You could be excused for wondering whatever is happening with this daylily bloom. While daylilies normally have three outer sepals and three inner petals, the Quality of Mercy bloom shown above has five of each! This makes for a very full, round flower. Such blossoms are termed polymerous. Formerly, the term ‘polytepal’ was used but ‘polymerous’ reflects more botanically-correct terminology.
Here’s a New Series flower with four petals and four sepals (tetramerous). Below is a Pink Super Spider flower with five of each (pentamerous).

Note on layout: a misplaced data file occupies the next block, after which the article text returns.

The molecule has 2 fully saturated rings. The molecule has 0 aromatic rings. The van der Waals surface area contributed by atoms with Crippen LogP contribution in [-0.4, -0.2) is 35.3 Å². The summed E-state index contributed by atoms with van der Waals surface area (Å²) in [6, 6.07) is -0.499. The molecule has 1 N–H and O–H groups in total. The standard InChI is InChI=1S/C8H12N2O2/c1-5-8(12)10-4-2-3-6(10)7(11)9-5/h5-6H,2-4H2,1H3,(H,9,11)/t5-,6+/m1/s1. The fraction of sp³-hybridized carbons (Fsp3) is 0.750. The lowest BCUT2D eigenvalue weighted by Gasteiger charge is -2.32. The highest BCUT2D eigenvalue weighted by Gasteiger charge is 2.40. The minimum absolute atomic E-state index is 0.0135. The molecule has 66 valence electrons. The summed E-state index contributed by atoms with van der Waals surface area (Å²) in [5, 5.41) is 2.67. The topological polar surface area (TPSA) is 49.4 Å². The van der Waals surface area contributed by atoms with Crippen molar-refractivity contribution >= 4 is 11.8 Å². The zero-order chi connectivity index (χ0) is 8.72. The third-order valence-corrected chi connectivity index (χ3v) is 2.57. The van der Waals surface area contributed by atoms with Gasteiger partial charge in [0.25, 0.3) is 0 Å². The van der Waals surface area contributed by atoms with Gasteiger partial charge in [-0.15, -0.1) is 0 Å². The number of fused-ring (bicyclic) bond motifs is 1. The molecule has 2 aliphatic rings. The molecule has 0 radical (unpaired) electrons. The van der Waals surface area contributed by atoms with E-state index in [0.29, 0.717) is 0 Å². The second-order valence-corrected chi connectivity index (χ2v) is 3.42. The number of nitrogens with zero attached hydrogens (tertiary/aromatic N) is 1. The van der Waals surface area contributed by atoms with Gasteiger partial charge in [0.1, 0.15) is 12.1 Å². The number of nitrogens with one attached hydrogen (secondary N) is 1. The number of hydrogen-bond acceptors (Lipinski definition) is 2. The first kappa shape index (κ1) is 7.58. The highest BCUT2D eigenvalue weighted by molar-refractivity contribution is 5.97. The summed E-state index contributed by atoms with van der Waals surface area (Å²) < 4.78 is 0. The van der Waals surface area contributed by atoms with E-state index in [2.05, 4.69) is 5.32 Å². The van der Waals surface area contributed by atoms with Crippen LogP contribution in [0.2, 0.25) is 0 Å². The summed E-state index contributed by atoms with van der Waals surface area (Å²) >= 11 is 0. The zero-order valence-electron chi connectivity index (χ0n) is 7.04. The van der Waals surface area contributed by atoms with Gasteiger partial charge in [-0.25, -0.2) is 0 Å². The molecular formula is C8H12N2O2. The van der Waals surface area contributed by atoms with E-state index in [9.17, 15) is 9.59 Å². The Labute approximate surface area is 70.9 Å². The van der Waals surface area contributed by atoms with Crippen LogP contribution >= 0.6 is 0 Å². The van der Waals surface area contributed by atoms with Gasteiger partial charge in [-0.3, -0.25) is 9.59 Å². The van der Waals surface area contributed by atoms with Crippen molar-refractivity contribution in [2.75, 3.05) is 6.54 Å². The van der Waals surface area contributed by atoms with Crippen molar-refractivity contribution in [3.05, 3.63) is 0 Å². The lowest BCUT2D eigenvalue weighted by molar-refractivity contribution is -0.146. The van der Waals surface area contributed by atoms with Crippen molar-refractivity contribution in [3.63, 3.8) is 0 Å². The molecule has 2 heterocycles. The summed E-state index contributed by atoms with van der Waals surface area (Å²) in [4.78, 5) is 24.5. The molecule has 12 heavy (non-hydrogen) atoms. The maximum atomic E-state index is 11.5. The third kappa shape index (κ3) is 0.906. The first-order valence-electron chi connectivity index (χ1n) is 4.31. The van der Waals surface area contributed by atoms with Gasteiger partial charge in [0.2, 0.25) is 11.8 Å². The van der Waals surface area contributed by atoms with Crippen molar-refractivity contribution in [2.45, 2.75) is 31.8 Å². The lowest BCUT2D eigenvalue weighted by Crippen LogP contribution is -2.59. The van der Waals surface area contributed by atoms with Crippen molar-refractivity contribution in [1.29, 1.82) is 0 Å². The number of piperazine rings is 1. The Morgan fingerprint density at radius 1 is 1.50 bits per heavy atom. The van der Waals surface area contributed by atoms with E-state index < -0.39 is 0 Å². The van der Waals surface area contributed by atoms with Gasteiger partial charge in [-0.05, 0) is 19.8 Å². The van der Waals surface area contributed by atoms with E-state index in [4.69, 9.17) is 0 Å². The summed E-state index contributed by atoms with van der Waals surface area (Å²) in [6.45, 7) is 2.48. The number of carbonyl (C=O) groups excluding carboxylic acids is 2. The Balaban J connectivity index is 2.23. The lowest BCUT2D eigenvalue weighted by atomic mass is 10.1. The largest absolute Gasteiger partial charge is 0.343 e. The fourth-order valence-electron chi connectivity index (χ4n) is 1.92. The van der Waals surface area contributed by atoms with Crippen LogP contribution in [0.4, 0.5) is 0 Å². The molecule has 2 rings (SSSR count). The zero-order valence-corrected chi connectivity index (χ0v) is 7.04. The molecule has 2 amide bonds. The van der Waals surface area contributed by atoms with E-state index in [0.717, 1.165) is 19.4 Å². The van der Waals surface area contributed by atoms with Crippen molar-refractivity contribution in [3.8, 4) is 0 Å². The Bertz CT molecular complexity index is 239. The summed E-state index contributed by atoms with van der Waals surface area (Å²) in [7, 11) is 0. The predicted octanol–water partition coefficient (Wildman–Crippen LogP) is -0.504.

Polymerous flowers can happen occasionally in any cultivar. Some believe the phenomenon is weather-related. However, some cultivars seem especially prone to throwing polymerous flowers. Hybridizers have taken advantage of this proclivity to develop cultivars that produce polymerous flowers 90% or more of the time.
I have one representative of this class of daylilies, bred to produce polymerous flowers. In recognition of this trait, it is named Give Me Eight. Its large, spidery flowers are quite eye-catching.